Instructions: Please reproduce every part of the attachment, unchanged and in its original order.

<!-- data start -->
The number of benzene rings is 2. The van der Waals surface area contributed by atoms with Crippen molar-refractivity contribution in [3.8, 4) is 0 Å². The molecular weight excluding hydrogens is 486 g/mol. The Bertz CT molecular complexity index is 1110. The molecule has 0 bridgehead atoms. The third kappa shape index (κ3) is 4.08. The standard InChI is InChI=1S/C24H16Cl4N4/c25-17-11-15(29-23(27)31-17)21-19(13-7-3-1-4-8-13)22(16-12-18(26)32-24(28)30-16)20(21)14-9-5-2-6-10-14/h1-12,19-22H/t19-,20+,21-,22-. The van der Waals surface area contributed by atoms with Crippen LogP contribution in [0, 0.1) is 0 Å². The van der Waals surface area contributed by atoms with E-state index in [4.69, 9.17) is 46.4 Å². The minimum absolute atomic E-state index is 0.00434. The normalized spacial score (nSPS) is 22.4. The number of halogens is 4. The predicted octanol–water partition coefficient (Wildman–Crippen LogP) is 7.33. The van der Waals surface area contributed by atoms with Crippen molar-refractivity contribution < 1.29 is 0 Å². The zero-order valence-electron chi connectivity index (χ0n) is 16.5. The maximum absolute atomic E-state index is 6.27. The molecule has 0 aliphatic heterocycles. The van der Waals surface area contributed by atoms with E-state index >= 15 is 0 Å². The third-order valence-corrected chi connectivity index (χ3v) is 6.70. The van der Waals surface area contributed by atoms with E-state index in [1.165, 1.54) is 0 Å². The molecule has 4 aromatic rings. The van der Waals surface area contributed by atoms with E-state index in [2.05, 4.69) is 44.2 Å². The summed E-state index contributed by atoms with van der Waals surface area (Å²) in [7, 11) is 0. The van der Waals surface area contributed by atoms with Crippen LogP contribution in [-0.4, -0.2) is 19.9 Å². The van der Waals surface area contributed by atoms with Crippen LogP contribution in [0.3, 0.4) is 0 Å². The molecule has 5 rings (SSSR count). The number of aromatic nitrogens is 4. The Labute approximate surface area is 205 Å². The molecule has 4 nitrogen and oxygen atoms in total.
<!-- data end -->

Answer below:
The number of benzene rings is 2. The van der Waals surface area contributed by atoms with Crippen molar-refractivity contribution in [3.8, 4) is 0 Å². The molecular weight excluding hydrogens is 486 g/mol. The Bertz CT molecular complexity index is 1110. The molecule has 0 bridgehead atoms. The third kappa shape index (κ3) is 4.08. The standard InChI is InChI=1S/C24H16Cl4N4/c25-17-11-15(29-23(27)31-17)21-19(13-7-3-1-4-8-13)22(16-12-18(26)32-24(28)30-16)20(21)14-9-5-2-6-10-14/h1-12,19-22H/t19-,20+,21-,22-. The van der Waals surface area contributed by atoms with Crippen LogP contribution in [0, 0.1) is 0 Å². The van der Waals surface area contributed by atoms with E-state index in [4.69, 9.17) is 46.4 Å². The minimum absolute atomic E-state index is 0.00434. The normalized spacial score (nSPS) is 22.4. The number of halogens is 4. The predicted octanol–water partition coefficient (Wildman–Crippen LogP) is 7.33. The van der Waals surface area contributed by atoms with Crippen molar-refractivity contribution < 1.29 is 0 Å². The zero-order valence-electron chi connectivity index (χ0n) is 16.5. The maximum absolute atomic E-state index is 6.27. The molecule has 0 aliphatic heterocycles. The van der Waals surface area contributed by atoms with E-state index >= 15 is 0 Å². The third-order valence-corrected chi connectivity index (χ3v) is 6.70. The van der Waals surface area contributed by atoms with E-state index in [1.165, 1.54) is 0 Å². The molecule has 4 aromatic rings. The van der Waals surface area contributed by atoms with E-state index in [2.05, 4.69) is 44.2 Å². The summed E-state index contributed by atoms with van der Waals surface area (Å²) in [7, 11) is 0. The van der Waals surface area contributed by atoms with Crippen LogP contribution in [-0.4, -0.2) is 19.9 Å². The van der Waals surface area contributed by atoms with Crippen LogP contribution in [0.3, 0.4) is 0 Å². The molecule has 5 rings (SSSR count). The number of aromatic nitrogens is 4. The Labute approximate surface area is 205 Å². The molecule has 4 nitrogen and oxygen atoms in total.